Christina Durham pursued her Ph.D. while she and her husband cared for their three children, and she still found time to bake cookies for them.
Durham, who was appointed chair of the board of trustees for Dixie State University in July, is unique. She has only been on the board since 2013, is the second woman chair, and as a Mexican-American, the first ethnic minority. Her educational background in psychology and mediation helps with her role as chair, Durham said.
“Steve Caplin approached to see if I was interested,” Durham said in an email. “From there I met with president Nadauld and then my name was submitted to the governor for approval.”
She said that Caplin, who is the former chair, thought she would be an asset because of her educational background in psychology and training in mediation, and being a woman, that she would add diversity to the board.
Durham went to college full-time when her youngest child was five. She said she used creative time management to juggle her studies and her children’s activities.
“I would bring books to their ball games, and in between when they were on, I would be studying,” Durham said.
It took Durham about ten years to complete her doctorate degree. She said she knew she couldn’t be a psychologist without a Ph.D.
Also a trained mediator, Durham said in an email that she has worked with families in divorce and parent-time cases or as a volunteer in victim-offender mediation within a juvenile court case.
“The mediation came into play in seeing that as a kinder, gentler way to resolve some of those issues,” Durham said.
With her background, Durham explained that it helps her in her role as chair.
“It helps in working with people and hopefully coming to a better resolution, being more inclusive [and] being more supportive,” Durham said. “Certainly the role of the trustees is to be supportive of the president and the objective and goals that he has … What we want to achieve is a harmonious relationship, and I think it helps [with the board] in those ways.”
Faculty serves a great role and function at DSU, Durham said, and she has made an effort to reach out. She said there were 24 new faculty members this year, and she put together the first faculty welcome.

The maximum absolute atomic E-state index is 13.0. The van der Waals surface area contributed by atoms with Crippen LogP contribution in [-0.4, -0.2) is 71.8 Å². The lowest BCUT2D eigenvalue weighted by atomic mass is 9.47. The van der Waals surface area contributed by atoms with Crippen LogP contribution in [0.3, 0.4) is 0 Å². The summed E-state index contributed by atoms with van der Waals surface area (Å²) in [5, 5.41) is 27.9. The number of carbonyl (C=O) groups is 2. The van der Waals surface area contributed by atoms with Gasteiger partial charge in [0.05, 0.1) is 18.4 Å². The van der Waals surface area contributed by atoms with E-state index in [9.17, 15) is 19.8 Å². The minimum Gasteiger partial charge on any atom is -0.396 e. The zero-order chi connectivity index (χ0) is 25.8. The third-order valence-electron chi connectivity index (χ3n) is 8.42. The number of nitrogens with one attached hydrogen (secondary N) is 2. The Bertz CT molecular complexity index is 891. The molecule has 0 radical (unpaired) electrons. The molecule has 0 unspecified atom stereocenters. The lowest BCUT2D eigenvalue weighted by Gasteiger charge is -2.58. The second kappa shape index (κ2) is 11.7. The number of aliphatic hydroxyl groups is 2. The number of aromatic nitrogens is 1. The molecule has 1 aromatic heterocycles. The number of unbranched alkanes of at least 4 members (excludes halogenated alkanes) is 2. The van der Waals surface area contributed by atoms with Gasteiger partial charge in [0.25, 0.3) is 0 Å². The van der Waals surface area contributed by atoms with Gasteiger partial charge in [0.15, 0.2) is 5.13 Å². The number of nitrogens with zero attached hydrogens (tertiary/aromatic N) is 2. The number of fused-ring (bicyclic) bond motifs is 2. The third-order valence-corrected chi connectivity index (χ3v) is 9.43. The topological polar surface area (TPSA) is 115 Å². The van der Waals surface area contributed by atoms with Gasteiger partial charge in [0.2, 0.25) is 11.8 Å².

Diversity is important on campus, Durham said. By learning about diversity, she said that it will help in future jobs when students leave college.
DSU’s board of trustees supports President Biff Williams, helps with policies and procedures and passes budgets, said Durham. The board is also is a part of the process for approving academic programs.
David Clark, vice chair of the board of trustees, said that the trustees are appointed by the governor. The process is delegated authority from the legislature for higher education, to the board of regents, Clark said. He said the board of regents then delegates a portion of the authority to the local board of trustees.
“There is a dual role in that policy and administrative portion,” said Clark. “We have this layer[ed] administrative program.”
As chair, Durham oversees the meetings, goes over the agenda with Williams and works with the board of regents.
“I am more accountable for where the trustees are in line with those goals and objectives,” Durham said. “So, I work more closely with [Williams] and then funnel that through the committees …”
Durham said that the board is diverse in opinions and backgrounds.
“In the end as we talk about issues everybody really looks at the good of the university … and yet looks forward with one goal … and typically, not always, but typically unanimous decisions,” Durham said.